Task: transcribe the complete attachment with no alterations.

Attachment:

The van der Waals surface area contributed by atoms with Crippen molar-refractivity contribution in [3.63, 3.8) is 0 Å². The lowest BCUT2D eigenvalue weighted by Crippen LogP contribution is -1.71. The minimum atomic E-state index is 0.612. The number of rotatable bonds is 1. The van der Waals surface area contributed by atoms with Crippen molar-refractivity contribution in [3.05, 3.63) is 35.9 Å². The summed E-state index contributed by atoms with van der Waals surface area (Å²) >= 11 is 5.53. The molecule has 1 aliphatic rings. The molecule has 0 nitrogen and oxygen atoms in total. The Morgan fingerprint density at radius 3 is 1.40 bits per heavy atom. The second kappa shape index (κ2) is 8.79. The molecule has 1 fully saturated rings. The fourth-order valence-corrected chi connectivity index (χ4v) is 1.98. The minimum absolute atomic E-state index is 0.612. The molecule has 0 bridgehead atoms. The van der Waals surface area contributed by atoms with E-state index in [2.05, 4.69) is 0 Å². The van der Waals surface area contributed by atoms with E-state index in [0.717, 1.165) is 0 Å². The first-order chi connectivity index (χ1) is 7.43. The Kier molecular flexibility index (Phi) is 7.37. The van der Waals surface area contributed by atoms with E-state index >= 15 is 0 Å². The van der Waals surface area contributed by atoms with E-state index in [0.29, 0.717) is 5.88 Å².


The van der Waals surface area contributed by atoms with Crippen molar-refractivity contribution in [3.63, 3.8) is 0 Å². The lowest BCUT2D eigenvalue weighted by Crippen LogP contribution is -1.71. The minimum atomic E-state index is 0.612. The number of rotatable bonds is 1. The van der Waals surface area contributed by atoms with Crippen molar-refractivity contribution in [3.05, 3.63) is 35.9 Å². The summed E-state index contributed by atoms with van der Waals surface area (Å²) >= 11 is 5.53. The molecule has 1 aliphatic rings. The molecule has 0 nitrogen and oxygen atoms in total. The Morgan fingerprint density at radius 3 is 1.40 bits per heavy atom. The second kappa shape index (κ2) is 8.79. The molecule has 1 fully saturated rings. The fourth-order valence-corrected chi connectivity index (χ4v) is 1.98. The minimum absolute atomic E-state index is 0.612. The molecule has 0 bridgehead atoms. The van der Waals surface area contributed by atoms with E-state index in [2.05, 4.69) is 0 Å². The van der Waals surface area contributed by atoms with E-state index in [0.717, 1.165) is 0 Å². The first-order chi connectivity index (χ1) is 7.43. The Kier molecular flexibility index (Phi) is 7.37. The van der Waals surface area contributed by atoms with E-state index >= 15 is 0 Å². The van der Waals surface area contributed by atoms with E-state index in [0.29, 0.717) is 5.88 Å².